I’m just wondering…When Alex de Waal goes to parties with his TPLF buddies, do things get awkward because of all his aw-shucks gushing and practically humping their legs?

Here is Alex Mango on the late Seyoum Mesfin: “…Seyoum and his comrades, ‘revolutionary justice’ meant a transformation in the practice of killing your defeated enemies.” I somehow don’t think that memo reached the fifty (and still counting) interim administrators summarily murdered in Mekelle after the TPLF claimed victory with the unilateral ceasefire.

And here is the Director of the World Peace Foundation at Tufts University singing the praises of General Tsadkan…


by Gemechu Aba Biya

The author is a prominent Ethiopian diaspora individual who is offering this column under a pseudonym because of the severe threat, intimidation, and vilification strategies used against high-profile figures in media, academia, publishing, and entertainment.

Like most Ethiopians, I was stunned when the Ethiopian government announced on June 28 that it was leaving Tigray. Just as I was elated when the TPLF was defeated, I was disappointed to hear the news that the TPLF has reentered Mekelle.

I understand how the relentless pressure from the U.S. and the EU forced the Ethiopian government to declare a…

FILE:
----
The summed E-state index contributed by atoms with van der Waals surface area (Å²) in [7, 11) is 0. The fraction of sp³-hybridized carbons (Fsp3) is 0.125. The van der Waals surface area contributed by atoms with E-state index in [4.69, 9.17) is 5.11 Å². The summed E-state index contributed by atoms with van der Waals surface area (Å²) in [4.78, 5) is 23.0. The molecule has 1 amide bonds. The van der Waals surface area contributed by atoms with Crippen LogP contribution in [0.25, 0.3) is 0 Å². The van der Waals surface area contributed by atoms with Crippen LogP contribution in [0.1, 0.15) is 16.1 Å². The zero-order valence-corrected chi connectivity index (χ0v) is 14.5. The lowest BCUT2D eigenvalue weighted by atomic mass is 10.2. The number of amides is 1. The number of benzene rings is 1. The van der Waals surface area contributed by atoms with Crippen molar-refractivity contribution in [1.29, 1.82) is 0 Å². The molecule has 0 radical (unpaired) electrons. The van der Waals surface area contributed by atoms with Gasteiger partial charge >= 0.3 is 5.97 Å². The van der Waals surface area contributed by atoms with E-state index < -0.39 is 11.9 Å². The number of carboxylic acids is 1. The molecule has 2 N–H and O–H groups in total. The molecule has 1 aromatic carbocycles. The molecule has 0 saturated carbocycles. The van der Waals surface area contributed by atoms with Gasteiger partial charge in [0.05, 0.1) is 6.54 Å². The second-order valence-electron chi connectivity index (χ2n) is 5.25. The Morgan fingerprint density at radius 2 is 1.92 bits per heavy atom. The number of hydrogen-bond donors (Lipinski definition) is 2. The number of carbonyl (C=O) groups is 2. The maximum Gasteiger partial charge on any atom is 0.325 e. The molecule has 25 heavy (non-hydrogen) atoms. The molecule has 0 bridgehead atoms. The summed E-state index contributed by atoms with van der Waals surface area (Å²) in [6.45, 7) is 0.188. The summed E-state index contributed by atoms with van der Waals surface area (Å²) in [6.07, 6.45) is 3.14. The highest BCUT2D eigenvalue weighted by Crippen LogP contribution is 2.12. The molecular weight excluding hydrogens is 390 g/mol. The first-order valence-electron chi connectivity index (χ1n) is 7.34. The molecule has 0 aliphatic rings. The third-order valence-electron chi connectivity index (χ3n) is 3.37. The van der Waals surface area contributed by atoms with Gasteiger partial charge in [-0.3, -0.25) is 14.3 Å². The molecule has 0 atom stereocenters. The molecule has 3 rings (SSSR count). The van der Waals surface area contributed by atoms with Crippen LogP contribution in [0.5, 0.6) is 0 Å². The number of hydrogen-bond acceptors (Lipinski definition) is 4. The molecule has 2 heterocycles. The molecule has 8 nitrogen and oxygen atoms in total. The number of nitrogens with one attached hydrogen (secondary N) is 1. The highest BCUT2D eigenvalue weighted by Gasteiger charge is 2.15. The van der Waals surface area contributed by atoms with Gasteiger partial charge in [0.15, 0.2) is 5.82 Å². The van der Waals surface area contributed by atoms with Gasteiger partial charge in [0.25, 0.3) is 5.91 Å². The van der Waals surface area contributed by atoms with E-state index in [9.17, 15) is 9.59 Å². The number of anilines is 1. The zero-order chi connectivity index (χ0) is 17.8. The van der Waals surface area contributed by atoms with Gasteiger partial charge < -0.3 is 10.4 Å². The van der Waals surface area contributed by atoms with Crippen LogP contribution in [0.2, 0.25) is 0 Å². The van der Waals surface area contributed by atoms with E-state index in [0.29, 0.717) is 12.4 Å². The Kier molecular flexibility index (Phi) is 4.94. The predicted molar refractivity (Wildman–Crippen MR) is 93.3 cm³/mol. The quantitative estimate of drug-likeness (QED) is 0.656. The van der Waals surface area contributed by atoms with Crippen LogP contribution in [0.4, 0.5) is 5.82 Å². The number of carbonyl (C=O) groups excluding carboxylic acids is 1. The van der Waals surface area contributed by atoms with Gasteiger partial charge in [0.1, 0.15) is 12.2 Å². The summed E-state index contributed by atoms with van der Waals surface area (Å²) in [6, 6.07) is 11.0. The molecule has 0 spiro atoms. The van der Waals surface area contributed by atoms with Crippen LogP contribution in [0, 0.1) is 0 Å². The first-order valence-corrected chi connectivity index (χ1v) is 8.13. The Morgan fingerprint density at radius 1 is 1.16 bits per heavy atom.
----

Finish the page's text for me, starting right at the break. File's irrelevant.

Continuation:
In 2015, while the war with ISIS was still going on, I had the opportunity to visit a Peshmerga base where I leaned on sandbags, and my fixer pointed out a village two kilometres away, held by one of the most despicable terrorist organizations on Earth.

To the world at the time, the evil of ISIS seemed a horrible yet seemingly permanent fixture of world politics. I met refugees from Mosul in a camp not far away from Erbil, people who lost practically everything. But in about three years, coalition forces would plow into Mosul and liberate the town.

And…


Dealing with Aid Providers, Handling the Media, and Laughing at the Devil

Notice the bunch of self-congratulatory white leaders sitting around discussing an African nation with no Ethiopian representative to make its case. The New Colonialism smells like the old.

Dear Prime Minister Abiy:

Hi! How are you doing? I know you’re busy, and we don’t talk much, but I thought I’d drop you a line. I’ve tried writing other people, but I didn’t get many responses. …


Before The Idiots Lie About Another War

The biggest problem with Western reporting on Ethiopia is nobody ever learns a damn thing.

Take two of the worst examples when journalism had a direct impact on events in the country. In 1973, when Jonathan Dimbleby covered the Wollo famine with a British TV crew, he mixed the horrors of skeletal starving victims with shots of Emperor Haile Selassie at a state banquet in the palace. How subtle. The contrast naturally sparked disgust in Europe and stirred more resentment among student radicals in Addis.

Except the shots were misleading. The explorer Wilfred…

Jeff Pearce

Writer person. Books - Prevail, The Karma Booth, Gangs in Canada; in June 2021, Winged Bull, a bio of Henry Layard, the Victorian era’s Indiana Jones.